From our Learn About Cancer section, this guide provides some general information about childhood cancers, including the most common types and how they differ from cancers in adults. (For more detailed information on specific types of childhood cancers, see the detailed guides in the Learn About Cancer section.
When Your Child Has Cancer
The diagnosis of cancer in a child or teenager can be a devastating blow to parents and other family members who love the child. Cancer creates an instant crisis in the family. Here we provide information to help parents of children with cancer know what to expect. Here we offer suggestions on topics such as coping with the diagnosis, dealing with financial and insurance issues, and nutrition for children with cancer.
Here we offer information to help parents and loved ones of a child with cancer know about and cope with some of the problems that come up just after the child is diagnosed. We discuss common emotional responses to the cancer in both parents and children and share some ideas for coping.
When a young person is diagnosed and treated for cancer, both the patient and the family enter the strange, complex, and sometimes frightening world of modern medicine. Here we provide tips to help patients and families begin to understand and cope with the health care system.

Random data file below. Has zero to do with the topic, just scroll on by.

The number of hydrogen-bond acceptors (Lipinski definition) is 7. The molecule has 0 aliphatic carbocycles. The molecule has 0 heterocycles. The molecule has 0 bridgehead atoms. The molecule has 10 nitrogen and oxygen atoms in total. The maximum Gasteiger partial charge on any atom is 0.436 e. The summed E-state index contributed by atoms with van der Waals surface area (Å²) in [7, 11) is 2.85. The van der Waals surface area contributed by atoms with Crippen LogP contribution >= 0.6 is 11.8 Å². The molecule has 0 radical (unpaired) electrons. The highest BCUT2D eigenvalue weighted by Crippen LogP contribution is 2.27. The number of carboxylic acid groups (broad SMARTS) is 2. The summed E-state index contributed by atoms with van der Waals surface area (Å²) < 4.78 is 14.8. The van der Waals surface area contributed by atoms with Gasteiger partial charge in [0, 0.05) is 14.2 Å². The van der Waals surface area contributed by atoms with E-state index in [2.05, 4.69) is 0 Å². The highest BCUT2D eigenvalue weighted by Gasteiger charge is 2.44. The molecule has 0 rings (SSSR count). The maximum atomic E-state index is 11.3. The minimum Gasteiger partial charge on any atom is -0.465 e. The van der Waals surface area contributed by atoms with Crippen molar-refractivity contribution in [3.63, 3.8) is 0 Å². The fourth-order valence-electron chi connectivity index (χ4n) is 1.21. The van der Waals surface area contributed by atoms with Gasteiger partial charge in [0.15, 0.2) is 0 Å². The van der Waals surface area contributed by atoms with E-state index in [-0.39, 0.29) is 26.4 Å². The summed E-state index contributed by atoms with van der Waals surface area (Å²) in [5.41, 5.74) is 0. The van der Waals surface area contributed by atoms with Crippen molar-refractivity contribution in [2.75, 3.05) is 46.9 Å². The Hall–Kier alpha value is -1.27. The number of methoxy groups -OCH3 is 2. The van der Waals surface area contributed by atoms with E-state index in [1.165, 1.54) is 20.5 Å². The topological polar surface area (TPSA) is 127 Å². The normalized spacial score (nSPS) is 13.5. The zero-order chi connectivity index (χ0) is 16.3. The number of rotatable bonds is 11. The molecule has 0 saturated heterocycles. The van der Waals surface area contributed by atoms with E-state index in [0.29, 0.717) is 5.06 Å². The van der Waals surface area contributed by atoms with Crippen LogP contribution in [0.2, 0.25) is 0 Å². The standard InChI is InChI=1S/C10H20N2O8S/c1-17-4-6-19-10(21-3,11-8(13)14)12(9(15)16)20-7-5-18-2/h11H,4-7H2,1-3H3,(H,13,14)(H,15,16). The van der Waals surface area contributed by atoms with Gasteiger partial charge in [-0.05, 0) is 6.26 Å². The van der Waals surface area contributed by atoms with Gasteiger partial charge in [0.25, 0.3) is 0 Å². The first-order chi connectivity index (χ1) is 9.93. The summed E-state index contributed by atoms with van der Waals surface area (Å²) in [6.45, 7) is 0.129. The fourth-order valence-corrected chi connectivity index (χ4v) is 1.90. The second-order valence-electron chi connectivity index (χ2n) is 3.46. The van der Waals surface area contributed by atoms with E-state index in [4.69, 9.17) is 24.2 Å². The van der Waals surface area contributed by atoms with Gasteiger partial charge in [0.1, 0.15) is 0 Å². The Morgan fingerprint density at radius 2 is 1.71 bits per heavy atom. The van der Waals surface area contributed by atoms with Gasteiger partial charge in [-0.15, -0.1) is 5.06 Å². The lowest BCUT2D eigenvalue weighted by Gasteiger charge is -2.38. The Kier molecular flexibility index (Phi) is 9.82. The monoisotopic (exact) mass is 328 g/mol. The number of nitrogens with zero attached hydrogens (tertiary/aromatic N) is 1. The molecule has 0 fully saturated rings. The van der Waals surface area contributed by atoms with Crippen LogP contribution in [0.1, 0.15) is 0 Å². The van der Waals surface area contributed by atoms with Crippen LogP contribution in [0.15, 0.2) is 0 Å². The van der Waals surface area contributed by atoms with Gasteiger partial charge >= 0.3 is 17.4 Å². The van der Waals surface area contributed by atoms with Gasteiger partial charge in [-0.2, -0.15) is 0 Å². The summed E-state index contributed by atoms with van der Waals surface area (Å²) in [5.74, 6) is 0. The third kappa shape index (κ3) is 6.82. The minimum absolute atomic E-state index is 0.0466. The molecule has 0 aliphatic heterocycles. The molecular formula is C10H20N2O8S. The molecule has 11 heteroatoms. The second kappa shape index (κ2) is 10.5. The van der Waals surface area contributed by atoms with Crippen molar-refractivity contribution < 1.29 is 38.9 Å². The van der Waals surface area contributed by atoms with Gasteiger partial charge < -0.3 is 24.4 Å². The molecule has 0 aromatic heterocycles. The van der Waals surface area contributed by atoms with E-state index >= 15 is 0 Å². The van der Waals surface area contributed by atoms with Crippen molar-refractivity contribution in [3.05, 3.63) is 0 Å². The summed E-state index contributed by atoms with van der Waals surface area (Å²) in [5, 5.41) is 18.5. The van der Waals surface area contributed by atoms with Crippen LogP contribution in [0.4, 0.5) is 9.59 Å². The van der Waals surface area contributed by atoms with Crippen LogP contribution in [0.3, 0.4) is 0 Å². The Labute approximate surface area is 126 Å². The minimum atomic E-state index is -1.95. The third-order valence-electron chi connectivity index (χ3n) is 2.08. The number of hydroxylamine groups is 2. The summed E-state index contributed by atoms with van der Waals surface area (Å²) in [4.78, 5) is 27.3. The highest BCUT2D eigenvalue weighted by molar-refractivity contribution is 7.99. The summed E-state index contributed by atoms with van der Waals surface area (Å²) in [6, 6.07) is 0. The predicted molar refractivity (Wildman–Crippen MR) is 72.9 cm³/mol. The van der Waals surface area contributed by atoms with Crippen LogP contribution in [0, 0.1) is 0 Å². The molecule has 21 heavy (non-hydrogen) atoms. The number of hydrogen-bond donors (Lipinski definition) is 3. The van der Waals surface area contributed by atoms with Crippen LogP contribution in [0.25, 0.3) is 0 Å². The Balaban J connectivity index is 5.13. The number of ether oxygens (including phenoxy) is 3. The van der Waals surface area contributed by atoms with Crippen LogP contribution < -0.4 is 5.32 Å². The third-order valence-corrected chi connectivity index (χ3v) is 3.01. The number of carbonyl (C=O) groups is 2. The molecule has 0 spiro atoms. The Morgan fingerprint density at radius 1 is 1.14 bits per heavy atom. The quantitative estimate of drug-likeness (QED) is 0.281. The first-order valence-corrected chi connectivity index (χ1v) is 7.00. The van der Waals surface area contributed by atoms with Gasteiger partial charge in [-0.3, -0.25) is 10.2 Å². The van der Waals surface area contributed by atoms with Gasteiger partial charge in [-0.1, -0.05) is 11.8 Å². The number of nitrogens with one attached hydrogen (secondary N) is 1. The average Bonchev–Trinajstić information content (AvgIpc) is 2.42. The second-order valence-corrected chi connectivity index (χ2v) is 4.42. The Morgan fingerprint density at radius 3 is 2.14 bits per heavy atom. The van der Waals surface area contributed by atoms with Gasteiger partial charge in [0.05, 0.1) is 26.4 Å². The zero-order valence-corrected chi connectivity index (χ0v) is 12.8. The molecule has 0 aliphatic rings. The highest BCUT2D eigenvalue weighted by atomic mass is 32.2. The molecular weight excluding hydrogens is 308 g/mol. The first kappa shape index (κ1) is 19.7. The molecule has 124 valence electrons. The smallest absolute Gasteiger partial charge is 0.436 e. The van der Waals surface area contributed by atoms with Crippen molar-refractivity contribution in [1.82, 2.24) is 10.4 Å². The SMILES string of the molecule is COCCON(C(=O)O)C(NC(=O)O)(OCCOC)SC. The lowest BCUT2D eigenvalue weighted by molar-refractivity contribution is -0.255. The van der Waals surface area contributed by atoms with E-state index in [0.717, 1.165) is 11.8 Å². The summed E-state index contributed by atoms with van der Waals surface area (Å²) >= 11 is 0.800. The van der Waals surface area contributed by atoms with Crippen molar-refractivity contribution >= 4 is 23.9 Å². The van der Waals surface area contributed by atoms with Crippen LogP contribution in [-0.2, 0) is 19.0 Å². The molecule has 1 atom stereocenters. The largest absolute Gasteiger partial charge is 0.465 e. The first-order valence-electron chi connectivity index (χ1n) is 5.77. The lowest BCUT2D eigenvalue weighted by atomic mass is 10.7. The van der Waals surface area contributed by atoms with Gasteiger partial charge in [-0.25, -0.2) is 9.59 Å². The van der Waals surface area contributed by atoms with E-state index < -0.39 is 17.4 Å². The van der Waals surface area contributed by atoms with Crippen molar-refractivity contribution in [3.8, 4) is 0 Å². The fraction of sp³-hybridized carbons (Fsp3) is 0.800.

If your child has been diagnosed with cancer, the last thing you want to think about is money. But families are usually forced to think about this issue sooner rather than later. Here we'll answer some of the most common questions about insurance and financial concerns.
It is important that children return to school as soon as possible after they're diagnosed with cancer. Children often see school as more than just a place for learning; it's also a place for fun and friendship. Here we offer tips to help make your child's return to school a smooth one.
With the advances in treatment in recent decades, many childhood cancers are now cured. But the intense therapies often needed to treat these cancers can also cause health problems that may not show up until months or years after treatment. Learn about these possible late health effects and what you and your child's doctors can do to look out for them.
Most children and teens with cancer in the United States are treated at a center that is a member of the Children's Oncology Group (COG). COG joined with the National Childhood Cancer Foundation to form CureSearch, an extensive guide to pediatric cancer resources. To learn more about pediatric cancers and their treatment, to get listings of ongoing clinical trials, and to search for COG-affiliated institutions by state, visit the CureSearch Web site.
Nutrition is an important part of the health of all children, but it is especially important for children getting cancer treatment. This guide can help you learn about your child's nutritional needs and how cancer and its treatment may affect them. We also offer suggestions and recipes to help you ensure your child is getting the nutrition he or she needs.
Here you can find lists of books, Web sites, and organizations that provide information and support for adults who are dealing with the death of a child. There are also resources for helping other children in the family who have lost a brother or sister.